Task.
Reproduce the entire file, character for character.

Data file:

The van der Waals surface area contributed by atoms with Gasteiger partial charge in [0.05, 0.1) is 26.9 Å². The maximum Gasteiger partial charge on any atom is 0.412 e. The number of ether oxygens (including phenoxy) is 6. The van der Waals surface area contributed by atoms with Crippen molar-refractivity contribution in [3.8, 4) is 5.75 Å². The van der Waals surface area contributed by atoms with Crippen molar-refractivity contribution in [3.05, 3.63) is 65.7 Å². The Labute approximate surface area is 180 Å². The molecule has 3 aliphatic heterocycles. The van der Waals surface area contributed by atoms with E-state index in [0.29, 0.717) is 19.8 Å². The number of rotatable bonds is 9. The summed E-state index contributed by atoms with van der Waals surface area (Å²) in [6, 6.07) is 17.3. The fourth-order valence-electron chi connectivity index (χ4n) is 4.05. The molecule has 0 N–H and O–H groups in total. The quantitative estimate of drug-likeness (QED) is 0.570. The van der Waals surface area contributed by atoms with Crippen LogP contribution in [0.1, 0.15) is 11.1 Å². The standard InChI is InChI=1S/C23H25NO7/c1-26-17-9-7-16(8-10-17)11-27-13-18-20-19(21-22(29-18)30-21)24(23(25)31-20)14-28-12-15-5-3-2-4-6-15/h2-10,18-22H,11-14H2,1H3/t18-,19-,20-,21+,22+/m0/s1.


The van der Waals surface area contributed by atoms with Gasteiger partial charge in [0.05, 0.1) is 26.9 Å². The maximum Gasteiger partial charge on any atom is 0.412 e. The number of ether oxygens (including phenoxy) is 6. The van der Waals surface area contributed by atoms with Crippen molar-refractivity contribution in [3.8, 4) is 5.75 Å². The van der Waals surface area contributed by atoms with Crippen molar-refractivity contribution in [3.05, 3.63) is 65.7 Å². The Labute approximate surface area is 180 Å². The molecule has 3 aliphatic heterocycles. The van der Waals surface area contributed by atoms with E-state index in [0.29, 0.717) is 19.8 Å². The number of rotatable bonds is 9. The summed E-state index contributed by atoms with van der Waals surface area (Å²) in [6, 6.07) is 17.3. The fourth-order valence-electron chi connectivity index (χ4n) is 4.05. The molecule has 0 N–H and O–H groups in total. The quantitative estimate of drug-likeness (QED) is 0.570. The van der Waals surface area contributed by atoms with Crippen LogP contribution in [0.1, 0.15) is 11.1 Å². The standard InChI is InChI=1S/C23H25NO7/c1-26-17-9-7-16(8-10-17)11-27-13-18-20-19(21-22(29-18)30-21)24(23(25)31-20)14-28-12-15-5-3-2-4-6-15/h2-10,18-22H,11-14H2,1H3/t18-,19-,20-,21+,22+/m0/s1.